Tag Archives: Horse

Hot Cross Bunny and the psychology of colour

IMG_3425 Hot Cross Bunny

“Hot Cross Bunny”, single continuous line drawing painted in psychological colours. Mick Burton, continuous line artist.

In my posts I have said a lot about colour sequence and, along the way, talked about selecting appropriate ranges of colours for my drawings.  Here are some more colour comments, leading to the one about the bunny above.

I might consider that a yellow, red and brown range would be good for my horse. These have a similarity to its actual colours and give a warm and friendly feel which reflect the horse’s nature and temperament.

Fig 1.  Copy of IMG_5869 Horse complete, furst sequ

Colour Sequence on Single Continuous Line Drawing of horse. Mick Burton, Continuous Line Blog.

A strong harsh colour seemed to be best for my roaring lion and simple black and white achieved this.  In the mid 1960’s when I drew the lion, Bridget Riley had been doing many black and white hard edge pictures, and I did several of my animals in this colouring.  I feel that this worked best for the lion amongst my drawings.

016. 1967-9. Lion. Alternate shading, black.

Lion, single continuous line drawing with alternate shading in black and white. Mick Burton, continuous line Artist.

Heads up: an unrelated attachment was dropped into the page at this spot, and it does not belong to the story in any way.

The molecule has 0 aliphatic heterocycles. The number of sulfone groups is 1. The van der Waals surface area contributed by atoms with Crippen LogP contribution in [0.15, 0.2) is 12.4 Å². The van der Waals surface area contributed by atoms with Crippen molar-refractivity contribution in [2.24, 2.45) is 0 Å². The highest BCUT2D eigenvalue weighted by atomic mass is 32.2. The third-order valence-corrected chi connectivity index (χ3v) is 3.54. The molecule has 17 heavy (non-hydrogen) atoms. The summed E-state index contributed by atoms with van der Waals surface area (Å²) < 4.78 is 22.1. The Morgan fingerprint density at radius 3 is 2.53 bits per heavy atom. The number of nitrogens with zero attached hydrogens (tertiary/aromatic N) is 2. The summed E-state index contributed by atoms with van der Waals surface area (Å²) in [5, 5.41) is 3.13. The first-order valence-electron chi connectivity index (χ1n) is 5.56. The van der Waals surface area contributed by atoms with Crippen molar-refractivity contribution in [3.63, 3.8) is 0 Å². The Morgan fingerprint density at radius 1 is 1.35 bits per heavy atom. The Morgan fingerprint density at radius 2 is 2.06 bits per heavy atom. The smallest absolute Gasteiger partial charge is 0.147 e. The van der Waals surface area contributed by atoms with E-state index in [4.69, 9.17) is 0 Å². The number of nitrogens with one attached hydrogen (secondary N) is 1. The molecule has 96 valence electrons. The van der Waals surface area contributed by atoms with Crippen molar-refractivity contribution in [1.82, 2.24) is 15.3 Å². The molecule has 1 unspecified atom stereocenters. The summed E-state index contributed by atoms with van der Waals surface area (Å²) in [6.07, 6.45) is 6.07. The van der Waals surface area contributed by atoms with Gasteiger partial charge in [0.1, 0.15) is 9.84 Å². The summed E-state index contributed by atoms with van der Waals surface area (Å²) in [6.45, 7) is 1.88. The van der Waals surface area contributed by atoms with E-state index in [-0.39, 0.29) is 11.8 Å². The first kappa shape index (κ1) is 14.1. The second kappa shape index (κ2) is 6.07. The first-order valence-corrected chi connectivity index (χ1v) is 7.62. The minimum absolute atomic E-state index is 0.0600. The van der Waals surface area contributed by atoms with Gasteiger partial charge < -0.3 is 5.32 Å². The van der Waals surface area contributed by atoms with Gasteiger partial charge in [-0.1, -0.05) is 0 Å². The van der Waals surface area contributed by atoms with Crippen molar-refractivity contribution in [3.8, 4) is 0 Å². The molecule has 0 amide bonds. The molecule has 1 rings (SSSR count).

With my “Flame on the Sun” painting, the sort of anti magnetism represented by complementary red and green hopefully reflect the explosive violence required.

Flame on the Sun. Spherical continuous line. Mick Burton, 1972

Flame on the Sun. Spherical single continuous line drawing, with complementary reds and greens expressing explosive violence.  Mick Burton, continuous line artist.

For a more subtle result – my still life of a radish, apple, mushroom and flower heads – I used water colours to help to show the floppy translucent nature of the radish leaves.

IMG_20180510_Raddish

Radish, apple, mushroom and flower heads still life. Water colour used to show floppy, translucent nature of radish leaves. Mick Burton, continuous line artist.

Sometimes I find that I can use almost actual colours.  Here is a commission drawing, with the continuous line running through both robins and the branch.  I  was asked to do only a hint of pink on the Robins’ chests.  This is fine.  However, I had to have a go at a full colour result for myself.  The perky nature of robins is reflected pretty well, I think, by these “near” natural colours.

IMG_3417 (1) Best. Pair of Robins.

Pair of Robins, single continuous line drawing. Full near natural colour. Mick Burton, continuous line artist.

My yellow, green and blue sequence of colours fits well for “Nibbles”, a friendly rabbit who likes nothing more than eating her greens.

IMG_3498 Nibbles

“Nibbles”, single continuous line drawing.  The rabbit has a suitable range of colours to reflect contentment just eating her greens. Mick Burton, continuous line artist.

However, for a rabbit drawn with exactly the same single continuous line as for Nibbles, but who has a completely different temperament  –  RED, BLACK and WHITE fits the bill.

This is, of course, “Hot Cross Bunny” who lurks at the top of this post.  A real, full on, “Psycho”.